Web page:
Or, How Many Beards (er, Ritters) Does It Take to Make George Washington a Businessman?
#BizManBook Research Note #3
I mentioned in my last post that many of the arguments Sol Bloom’s arguments in his essay “Washington the Businessman” were first published – at enormous and tedious length – in Halsted Lockwood Ritter’s book, Washington as a Business Man (New York: Sears Publishing Company, Inc., 1931).
Ritter is a curious figure. His moonlighting as an early national historian is not his greatest claim to fame – not by a long shot. An Indiana boy who moved to Miami to make money as a Republican lawyer, he found his way into the judiciary via an appointment from the businessman’s president, Calvin Coolidge. Ritter’s time on the bench was notable for the expanse and creativity of his graft and corruption. His corruption stunk badly enough that he managed to make himself the fourth person to ever be successfully removed from office through impeachment – the Senate convicted him in 1936 of “bringing the judiciary into disrepute.” (Can you imagine? How quaint!)
But he’s also notable for another coincidence, a bit closer to my historiographical heart. Halsted Ritter was the brother of Mary Ritter Beard. Yes, that Mary Ritter Beard: prolific Progressive historian, and partner to the similarly productive Charles Austin Beard – who famously argued in An Economic Interpretation of the Constitution of the United States that the framers were a cabal of anti-democratic capitalists, and the Constitution their effort to put property over people.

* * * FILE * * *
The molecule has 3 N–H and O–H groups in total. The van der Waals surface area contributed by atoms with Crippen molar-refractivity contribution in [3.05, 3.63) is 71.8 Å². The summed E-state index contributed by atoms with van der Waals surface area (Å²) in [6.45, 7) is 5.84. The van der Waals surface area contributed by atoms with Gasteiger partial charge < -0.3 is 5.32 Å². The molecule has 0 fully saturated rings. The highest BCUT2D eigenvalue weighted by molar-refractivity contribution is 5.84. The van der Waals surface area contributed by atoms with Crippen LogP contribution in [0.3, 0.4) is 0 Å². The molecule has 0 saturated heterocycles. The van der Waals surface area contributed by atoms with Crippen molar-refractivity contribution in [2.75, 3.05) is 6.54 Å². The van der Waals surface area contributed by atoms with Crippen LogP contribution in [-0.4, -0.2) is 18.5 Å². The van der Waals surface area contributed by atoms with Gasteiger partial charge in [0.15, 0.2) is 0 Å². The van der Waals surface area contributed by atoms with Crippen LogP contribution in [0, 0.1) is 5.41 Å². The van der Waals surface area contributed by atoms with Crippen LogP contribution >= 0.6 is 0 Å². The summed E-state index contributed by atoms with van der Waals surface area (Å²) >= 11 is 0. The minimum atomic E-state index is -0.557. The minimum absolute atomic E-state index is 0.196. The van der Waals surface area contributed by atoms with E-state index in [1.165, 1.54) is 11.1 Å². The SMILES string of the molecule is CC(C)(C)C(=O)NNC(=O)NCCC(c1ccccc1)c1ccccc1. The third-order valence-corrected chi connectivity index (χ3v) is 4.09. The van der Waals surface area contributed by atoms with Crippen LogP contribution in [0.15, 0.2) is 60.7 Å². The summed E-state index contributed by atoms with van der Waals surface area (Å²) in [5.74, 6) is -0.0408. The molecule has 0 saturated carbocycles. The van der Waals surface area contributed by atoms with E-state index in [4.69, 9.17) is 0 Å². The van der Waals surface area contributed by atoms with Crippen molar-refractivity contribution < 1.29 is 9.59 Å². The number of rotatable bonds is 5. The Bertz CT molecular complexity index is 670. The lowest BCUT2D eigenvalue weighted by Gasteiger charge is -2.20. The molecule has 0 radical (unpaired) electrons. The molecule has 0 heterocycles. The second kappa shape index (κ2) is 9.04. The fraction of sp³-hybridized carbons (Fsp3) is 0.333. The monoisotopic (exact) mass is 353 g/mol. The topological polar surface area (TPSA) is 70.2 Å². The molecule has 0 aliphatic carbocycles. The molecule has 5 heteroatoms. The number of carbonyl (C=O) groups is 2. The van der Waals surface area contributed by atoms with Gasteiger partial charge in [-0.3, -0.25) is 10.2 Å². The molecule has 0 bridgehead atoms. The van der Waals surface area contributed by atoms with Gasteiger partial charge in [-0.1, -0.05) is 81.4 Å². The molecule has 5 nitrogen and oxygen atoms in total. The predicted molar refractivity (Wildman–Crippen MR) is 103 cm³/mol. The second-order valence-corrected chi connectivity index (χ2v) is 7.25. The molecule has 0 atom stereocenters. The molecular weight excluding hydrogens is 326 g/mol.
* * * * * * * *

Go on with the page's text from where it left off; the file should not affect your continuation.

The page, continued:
Even more interesting, the first historian to attempt to write a history of “the business man” was Miriam Beard – Mary and Charles’s daughter, and Halsted’s niece. And how did Miriam Beard think about Washington’s connection to business? Well, pretty much in the same way her uncle and parents did:
It seems possible that the extended Ritter-Beard clan might be responsible for shifting public understanding of Washington, and other founders – and in the process also elevating the “businessman” to the status of main character in American history. Something of an irony, given the Progressive politics of many of the family’s members…
 Sol Bloom, “Washington the Business Man,” in Honor to George Washington and Reading about George Washington, ed. Albert Bushnell Hart (Washington, D.C.: United States George Washington Bicentennial Commission, 1932), 131-45. Note, however that Ritter’s earlier publication does not necessarily mean he originated these ideas, or this argument; Bloom had been working on the Bicentennial Commission since the mid-1920s, it’s entirely possible he had come to his conclusions earlier, had prior communication with Ritter, or even that the two collaborated. More research will tell…
 Miriam Beard, A History of the Business Man (New York: The Macmillan Company, 1938).